On 5 February 2015 Galloway appeared on an edition of the BBC's Question Time discussion programme which was recorded in Finchley, London, an area with the largest Jewish community in the UK.[249] Galloway's appearance on this edition of the programme was the subject of much media coverage at the time. Part of the debate focused on antisemitism and Galloway strongly objected to the insinuation that he is an antisemite.[249] A few days afterwards, Hadley Freeman, a columnist on The Guardian, tweeted: "Galloway has said and done things that cross the line from anti-Israel to antisemitic".[250]

Galloway warned Freeman of a suit for defamation if her tweet was not deleted, but reverted to his earlier posture after she did so.[251] Some Twitter account holders who had re-tweeted Freeman's comment were then sent a letter from solicitors acting for Galloway asking for an apology and £5,000 plus Value Added Tax (then levied at 20%) to cover costs incurred by the letter and were threatened with potential litigation if the recipients did not pay the money into a HSBC bank account.[252][253] The Solicitors Regulation Authority, which looks into professional malpractice, had been made aware of the issue by early March 2015.[251][254]

Eric Heinze, Professor of Law at Queen Mary University of London, noted that an editor of the Media Lens website had sent a tweet to Freeman asking if she could provide evidence for her claim that Galloway is antisemitic. Heinze wrote that "any example she could cite would probably persuade some and not others. Even if an overwhelming majority were unpersuaded, a highly popular opinion does not create an objectively verifiable fact."[255]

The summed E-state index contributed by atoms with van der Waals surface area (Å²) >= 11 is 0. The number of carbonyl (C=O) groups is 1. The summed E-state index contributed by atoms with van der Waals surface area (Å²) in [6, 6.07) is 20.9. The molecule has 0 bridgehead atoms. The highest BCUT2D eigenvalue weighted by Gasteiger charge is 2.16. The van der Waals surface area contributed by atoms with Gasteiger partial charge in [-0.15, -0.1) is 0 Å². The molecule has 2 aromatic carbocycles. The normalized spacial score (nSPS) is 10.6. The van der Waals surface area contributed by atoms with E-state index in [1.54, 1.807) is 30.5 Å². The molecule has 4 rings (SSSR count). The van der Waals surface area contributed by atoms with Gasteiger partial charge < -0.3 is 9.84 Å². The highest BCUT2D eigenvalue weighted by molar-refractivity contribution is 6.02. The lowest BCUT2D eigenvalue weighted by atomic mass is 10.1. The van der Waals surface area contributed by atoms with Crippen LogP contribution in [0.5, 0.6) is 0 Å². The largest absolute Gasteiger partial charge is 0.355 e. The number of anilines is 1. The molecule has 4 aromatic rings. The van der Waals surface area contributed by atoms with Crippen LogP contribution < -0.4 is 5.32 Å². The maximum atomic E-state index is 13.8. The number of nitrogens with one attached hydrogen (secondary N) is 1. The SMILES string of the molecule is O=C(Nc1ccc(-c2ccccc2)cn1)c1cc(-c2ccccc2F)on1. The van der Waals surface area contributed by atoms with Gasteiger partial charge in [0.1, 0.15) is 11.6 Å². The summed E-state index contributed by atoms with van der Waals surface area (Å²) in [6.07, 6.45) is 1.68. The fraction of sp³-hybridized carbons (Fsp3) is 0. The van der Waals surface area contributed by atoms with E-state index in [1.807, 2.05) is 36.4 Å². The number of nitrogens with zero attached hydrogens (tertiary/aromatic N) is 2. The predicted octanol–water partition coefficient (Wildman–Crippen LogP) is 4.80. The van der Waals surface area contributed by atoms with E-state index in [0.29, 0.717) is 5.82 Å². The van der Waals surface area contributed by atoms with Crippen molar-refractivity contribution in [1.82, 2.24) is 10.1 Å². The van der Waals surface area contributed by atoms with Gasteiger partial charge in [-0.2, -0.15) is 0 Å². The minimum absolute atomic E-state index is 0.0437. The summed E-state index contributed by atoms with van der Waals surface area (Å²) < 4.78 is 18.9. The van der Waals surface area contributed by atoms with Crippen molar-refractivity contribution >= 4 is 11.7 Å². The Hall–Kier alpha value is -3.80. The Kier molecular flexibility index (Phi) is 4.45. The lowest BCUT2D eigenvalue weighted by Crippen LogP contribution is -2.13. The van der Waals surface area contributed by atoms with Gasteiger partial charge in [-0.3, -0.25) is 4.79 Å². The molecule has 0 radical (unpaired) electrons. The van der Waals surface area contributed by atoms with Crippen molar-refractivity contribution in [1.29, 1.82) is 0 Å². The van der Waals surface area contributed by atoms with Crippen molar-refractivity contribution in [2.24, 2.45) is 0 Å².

Clashes with Labour's parliamentary candidate[edit]

During a husting meeting in Galloway's Bradford West constituency on 8 April during the 2015 general election heated exchanges occurred between Galloway and the Labour candidate, Naz Shah. Galloway accused her of lying about her forced marriage which had been the subject of an open letter written by Shah and released to the media after her selection as a candidate.[256] He said of Shah:

Shah rejected his claim: "What has my nikah got to do with Bradford West? What have your four marriages got to do with Bradford West?"[258]

Shah alleged at the event that Galloway's representative in Pakistan impersonated her deceased father in order to acquire the nikah.[259] Ron McKay, Galloway's spokesman, has asserted that there was no dishonesty in gaining access to the document via an intermediary in Pakistan.[260] Labour supplied media outlets with a copy of Shah's nikah which confirms that she was 15 at the time of her forced marriage.[261][262] By her own account, Shah was raped during the marriage, but in an email to Helen Pidd, The Guardian‍ '​s Northern Editor, McKay disputed whether it had been a forced marriage at all.[261] Labour has accused Galloway of breaking election law by making false claims about Shah, while both have reported the other to the Director of Public Prosecutions over the affair.[256][261]